SAARC countries urged to collectively work for poverty eradication | Pakistan Today

SAARC countries urged to collectively work for poverty eradication

The South Asian Association for Regional Cooperation (SAARC) countries should collectively endeavour to find the solutions of the common problems of the region such as poverty, deprivations and imbalances in development, Indian Lok Sabha Speaker Meira Kumar said on Monday.
Addressing the sixth conference of the Association of SAARC Speakers and Parliamentarians, titled Meaningful Participatory Democracy in South Asia Parliaments Affirmative Action, she said SAARC consisted of 22 percent of the world’s population while over 40 percent of the world’s poor people lived in SAARC countries.
She said the active democracy thrived on the active participation of its citizenry. “A democratic state relies on the mandate of its people. It is the will of the masses from which legislatures derive their legitimacy. Such participation is the bedrock of constitutional governments.”
She said it was important to educate and motivate citizens to participate in governance, build up appropriate institutional structure to empower the underprivileged and weaker sections of the societies. The Indian constitution guaranteed rights to Scheduled Castes and the Scheduled Tribes by way of reserved seats in legislatures and quotas in government jobs and educational institutions, she said, adding that the government was striving towards creating an atmosphere where trade and industry come forward to provide training for jobs for the socially backward groups.
“Indian parliament has enacted a number of legislation which ensured citizens participation in governance. The 73rd and 74th amendments to the constitution are landmarks that institutionalized grassroots governance both in planning and execution of development programmes under local jurisdiction,” she said. She said India had over three million representatives of which one third were women, adding that Indian parliament had enhanced youth participation in the democratic process by enacting the 61st constitutional amendment in 1989 that lowered the voting age from 21 to 18 years. “Over 30 million persons were enfranchised and this proved to be a path-breaking step,” she said.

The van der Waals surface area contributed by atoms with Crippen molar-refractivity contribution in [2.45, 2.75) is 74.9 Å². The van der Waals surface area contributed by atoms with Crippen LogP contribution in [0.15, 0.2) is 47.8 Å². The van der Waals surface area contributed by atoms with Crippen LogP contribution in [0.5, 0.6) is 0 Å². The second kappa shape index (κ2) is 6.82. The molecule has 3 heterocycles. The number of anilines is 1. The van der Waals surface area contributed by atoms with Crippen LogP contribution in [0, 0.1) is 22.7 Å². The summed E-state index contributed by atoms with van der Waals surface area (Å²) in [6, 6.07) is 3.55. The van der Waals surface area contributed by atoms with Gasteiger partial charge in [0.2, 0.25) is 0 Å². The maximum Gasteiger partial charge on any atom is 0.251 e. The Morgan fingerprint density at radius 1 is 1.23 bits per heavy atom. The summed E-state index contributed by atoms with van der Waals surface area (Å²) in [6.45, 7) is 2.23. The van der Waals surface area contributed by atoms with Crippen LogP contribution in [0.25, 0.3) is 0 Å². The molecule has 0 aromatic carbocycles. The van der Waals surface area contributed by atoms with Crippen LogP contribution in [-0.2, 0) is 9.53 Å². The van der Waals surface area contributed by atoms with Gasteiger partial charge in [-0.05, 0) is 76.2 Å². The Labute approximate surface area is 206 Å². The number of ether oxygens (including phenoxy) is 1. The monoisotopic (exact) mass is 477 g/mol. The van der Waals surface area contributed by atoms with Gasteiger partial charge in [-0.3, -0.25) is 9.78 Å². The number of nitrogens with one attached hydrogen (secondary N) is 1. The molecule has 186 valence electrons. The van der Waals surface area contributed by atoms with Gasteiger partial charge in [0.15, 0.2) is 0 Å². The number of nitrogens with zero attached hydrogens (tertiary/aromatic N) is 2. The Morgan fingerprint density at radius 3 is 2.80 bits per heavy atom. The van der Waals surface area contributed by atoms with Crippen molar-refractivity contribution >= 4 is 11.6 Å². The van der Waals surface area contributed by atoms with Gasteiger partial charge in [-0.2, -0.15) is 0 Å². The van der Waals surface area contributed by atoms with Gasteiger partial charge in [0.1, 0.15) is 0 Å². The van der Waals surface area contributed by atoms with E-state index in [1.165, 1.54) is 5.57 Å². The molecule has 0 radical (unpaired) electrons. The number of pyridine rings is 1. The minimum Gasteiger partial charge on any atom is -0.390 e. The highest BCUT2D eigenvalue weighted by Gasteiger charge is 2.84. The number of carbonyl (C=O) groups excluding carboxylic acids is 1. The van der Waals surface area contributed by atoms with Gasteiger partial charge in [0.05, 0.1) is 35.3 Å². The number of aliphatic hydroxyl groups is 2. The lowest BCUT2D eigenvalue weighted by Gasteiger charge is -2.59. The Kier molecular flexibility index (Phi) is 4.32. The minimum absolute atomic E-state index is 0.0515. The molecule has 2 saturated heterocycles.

Meira said Lok-Sabha and Rajjya Sabha had instituted their independent TV channels thus ensuring extensive coverage of the proceedings of both Houses. “A children corner has also been set up in the Parliament Library to provide an early grounding in parliamentary democracy to citizens of tomorrow,” she added.
Speaker of the Peoples Majlis Republic of Maldives Abdulla Shahid said mere holding of elections at regular intervals was not enough to determine who amongst us should holds the reins of power.
“The citizens should have equal opportunities… they should be able to contribute for upholding democratic system that both promote their interests. The parliamentarians are duty bound to raise voice to the unrepresented and the under represented members of the society. Education is the only way through which the anomalies of the societies could be alleviated,” he said.
Speaker of the National Assembly of Bhutan, JigMay Tsul-Tim said democracy in Bhutan was nascent and going through an evolutionary process. Such interactions would help strengthen the foundations of the democracy, he added.
Speaker of the Parliament of the Republic of Sri Lanka Chandrika Weerak Ko-Day said Sri Lanka had overcome the menace of terrorism three years ago. “SAARC countries should jointly fight poverty and other common issues confronting them.”

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